One thing many farmers know for certain is that nothing is certain right now.
Clemson Extension is partnering with the City of Clemson and the S.C. Forestry Commission on the Bradford Pear Bounty program, which gives homeowners the option to remove invasive Bradford pears and replace them with native trees. Clemson area property owners are encouraged to exchange up to five Bradford pear trees for an equal number of free, healthy, native, young replacement trees.
Tomato brown rugose fruit virus can wreak havoc on tomato and pepper crops and the Clemson Cooperative Extension Service wants to help growers learn what they can do to protect their plants in the event the virus is found in South Carolina.
Clemson’s College of Behavioral, Social and Health Sciences has established a new program, Land-Grant Local, that will enhance economic, social and health outcomes in South Carolina by more fully integrating the work of local farms into Clemson University. The program’s immediate goal is to factor foods from local farms into the Clemson environment, but college leadership are already shaping future curriculum and research centered on food systems that stress solutions for food insecurity and hunger across the state.
Drought has South Carolina livestock farms in its grips, but Clemson University experts offer advice for cattle owners to protect their investments.
Peanut farmers learned about new varieties, disease control advanced technologies and more during field day at Clemson's Edisto REC.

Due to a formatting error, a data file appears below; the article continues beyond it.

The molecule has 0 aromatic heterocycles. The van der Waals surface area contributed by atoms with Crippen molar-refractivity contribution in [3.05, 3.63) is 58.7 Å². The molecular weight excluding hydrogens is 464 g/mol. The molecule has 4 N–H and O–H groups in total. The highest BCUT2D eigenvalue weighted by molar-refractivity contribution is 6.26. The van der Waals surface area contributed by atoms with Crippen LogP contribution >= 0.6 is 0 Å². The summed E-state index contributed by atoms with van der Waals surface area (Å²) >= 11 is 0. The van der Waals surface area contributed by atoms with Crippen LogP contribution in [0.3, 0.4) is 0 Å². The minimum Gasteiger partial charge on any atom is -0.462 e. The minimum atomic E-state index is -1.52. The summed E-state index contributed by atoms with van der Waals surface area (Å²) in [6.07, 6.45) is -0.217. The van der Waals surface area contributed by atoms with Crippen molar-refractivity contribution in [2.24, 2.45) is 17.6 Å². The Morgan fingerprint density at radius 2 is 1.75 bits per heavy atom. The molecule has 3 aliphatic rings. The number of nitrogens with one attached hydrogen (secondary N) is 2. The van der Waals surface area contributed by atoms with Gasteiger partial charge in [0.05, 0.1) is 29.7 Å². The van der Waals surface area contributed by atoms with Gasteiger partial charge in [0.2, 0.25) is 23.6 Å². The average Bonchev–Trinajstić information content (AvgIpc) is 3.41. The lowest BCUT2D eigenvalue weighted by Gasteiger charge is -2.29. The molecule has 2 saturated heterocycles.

More than half of South Carolina is in a moderate to severe drought and another 26 percent is abnormally dry, according to the U.S. Drought Monitor, and Clemson University researchers and Cooperative Extension Service agents say it is affecting crop yields.
The Clemson University Sustainable Agriculture Program and Clemson Cooperative Extension Service are conducting a conference, Building Soil Health: Principles, Practices and Profitability, on Oct. 28 in Clemson’s Madren Conference Center
Clemson University researchers are armed with close to $7 million to design protocols for managing invasive guava root-knot nematodes. This nematode is considered to be one of the most damaging in the world because of its wide host range, aggressiveness and ability to overcome the resistance that has been developed against root-knot nematodes in many crops.
Clemson University's Simpson Research and Education Center (Simpson REC) will hold an Agronomy and Beef Cattle Field Day on Sept. 19 with tours and updates on crop and livestock research that ranges from high-tech breakthroughs to everyday issues.
Healthy soils and control of insect pests were among topics discussed during the Clemson Pee Dee REC's annual field day.
A Clemson University graduate student has found adding a little color to watermelon fields can attract pollinators which can help improve quality and increase yields of one of South Carolina’s most important vegetable crops.
Improving sustainability and profitability is crucial for South Carolina vegetable growers, and the fields of Clemson University’s Coastal Research and Education Center are teeming with research to help them do just that.
South Carolina farmers can learn the latest research-based information needed to grow bountiful crops at the 2019 Clemson Pee Dee Research and Education Field Day Aug. 29.
The white four-door Dodge pickup rattles over bumpy trails in fields of vegetables as 2019 Swisher Sweets/Sunbelt Expo South Carolina Farmer of the Year and Clemson alumnus Sidi Limehouse talks about farming at 80 years old, being forced to relocate his roadside stand, working with employees and volunteers who are more like family and, of course, Clemson University.